It may not seem like a fun way to commemorate a new year or birthday, but having fun isn’t the only way to mark a milestone. “Therapy sessions can go so many different ways: They can be hard and a lot of heavy lifting, but they can also be just so freeing,” says Irwin. She adds that after discussing this idea on the radio, the show heard from multiple listeners who have also integrated therapy as part of their birthday celebration, and even more people who were intrigued by the idea.
To be clear, I’m not saying that therapy is easy, let alone enjoyable—this especially depends on the type of therapy you’re engaging in. Really, it can feel like the opposite of conventional self-care. Instead of escaping into your favourite TV show, therapy forces you to confront everything from harmful patterns to trauma. But while therapy may not feel good in the moment, it has the potential to help you feel good long-term.
And just like your birthday is not like any other day, birthday therapy does not need to be like other sessions. Instead, a birthday therapy appointment can be used as a point of reflection and forward thinking. Irwin uses the time to set intentions for her next year. “It feels exciting to look forward with somebody who knows the ins and outs of you like that.”
I had met with a new counsellor for my birthday session, someone who didn’t know me, but having them ask how I was doing and offer professional insight was healing. It was a designated time to discuss personal successes and struggles that don’t appear on Instagram or my resumé, like learning to set healthy boundaries or building self-esteem. My session didn’t solve any of these issues, but I walked away with a greater awareness of myself, my strengths and struggles, than before—something I wouldn’t have ever thought to put on my birthday wish list.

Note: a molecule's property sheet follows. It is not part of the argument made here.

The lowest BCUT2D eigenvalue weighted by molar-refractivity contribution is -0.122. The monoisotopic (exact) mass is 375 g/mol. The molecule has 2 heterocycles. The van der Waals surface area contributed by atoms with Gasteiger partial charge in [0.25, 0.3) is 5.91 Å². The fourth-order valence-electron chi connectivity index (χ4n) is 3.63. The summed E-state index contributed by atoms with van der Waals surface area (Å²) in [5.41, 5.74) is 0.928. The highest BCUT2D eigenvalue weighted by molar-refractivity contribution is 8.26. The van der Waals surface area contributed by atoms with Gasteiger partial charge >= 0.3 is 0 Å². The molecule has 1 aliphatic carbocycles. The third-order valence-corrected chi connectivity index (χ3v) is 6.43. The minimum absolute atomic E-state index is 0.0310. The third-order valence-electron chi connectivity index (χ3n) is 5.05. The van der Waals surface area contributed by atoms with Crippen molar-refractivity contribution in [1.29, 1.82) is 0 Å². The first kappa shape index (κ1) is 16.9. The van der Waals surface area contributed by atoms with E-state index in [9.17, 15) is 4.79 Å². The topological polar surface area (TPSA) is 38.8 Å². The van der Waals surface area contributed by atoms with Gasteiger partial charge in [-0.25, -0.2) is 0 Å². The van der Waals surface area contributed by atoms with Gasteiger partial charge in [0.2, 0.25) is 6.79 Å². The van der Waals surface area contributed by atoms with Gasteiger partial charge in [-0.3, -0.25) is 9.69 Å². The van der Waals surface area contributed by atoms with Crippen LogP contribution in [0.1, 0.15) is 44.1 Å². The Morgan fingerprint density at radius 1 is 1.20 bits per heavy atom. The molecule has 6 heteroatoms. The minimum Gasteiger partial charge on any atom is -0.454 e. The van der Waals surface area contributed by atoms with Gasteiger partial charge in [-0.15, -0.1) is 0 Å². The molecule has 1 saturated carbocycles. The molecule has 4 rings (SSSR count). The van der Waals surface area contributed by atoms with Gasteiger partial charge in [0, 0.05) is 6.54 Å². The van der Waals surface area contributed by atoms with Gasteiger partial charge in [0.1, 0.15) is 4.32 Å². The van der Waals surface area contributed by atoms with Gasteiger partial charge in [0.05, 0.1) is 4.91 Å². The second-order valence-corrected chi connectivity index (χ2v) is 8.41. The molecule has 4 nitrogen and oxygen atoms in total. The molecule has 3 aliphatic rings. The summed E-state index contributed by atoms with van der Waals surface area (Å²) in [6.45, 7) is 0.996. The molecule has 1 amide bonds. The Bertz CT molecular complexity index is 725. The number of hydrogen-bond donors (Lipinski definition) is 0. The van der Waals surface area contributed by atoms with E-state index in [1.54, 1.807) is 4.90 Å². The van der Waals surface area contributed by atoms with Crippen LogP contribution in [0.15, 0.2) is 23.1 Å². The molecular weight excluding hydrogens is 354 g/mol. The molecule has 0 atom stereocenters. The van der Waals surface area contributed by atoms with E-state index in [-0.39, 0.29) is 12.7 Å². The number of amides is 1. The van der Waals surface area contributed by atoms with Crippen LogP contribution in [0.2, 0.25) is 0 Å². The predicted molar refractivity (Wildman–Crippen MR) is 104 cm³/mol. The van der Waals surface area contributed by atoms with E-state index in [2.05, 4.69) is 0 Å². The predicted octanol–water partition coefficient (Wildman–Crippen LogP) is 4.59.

Regardless of the occasion, making time to care for our mental health is becoming increasingly urgent. With pandemic-related job loss, isolation, anxiety and fear, Canadians are facing a mental health crisis. One in four Canadian adults experience symptoms of depression, anxiety and post-traumatic stress disorder, and according to Statistics Canada, these rates are on the rise.
While Wiggins is all for the idea of reframing therapy as a form of celebration, she notes that the cost of mental health services is still a barrier for many. Prices vary depending on the type of therapy, location and the provider. Treatment from a general practitioner is covered by public health insurance, but other providers’ prices vary widely and can depend on several factors, like the type of practitioner and location. For instance, prices range from $70 for one-on-one psychotherapy with a social worker to $200 per appointment with a psychologist. Prices can also vary based on the type of therapy, such as couples counselling versus trauma-informed individual sessions Canadians spend around $950 million per year on private-practice psychotherapists, services that one in three are paying for out of pocket. A Canadian study published in 2020 highlighted the cost of services not covered by private insurance plans as a major barrier to mental health care.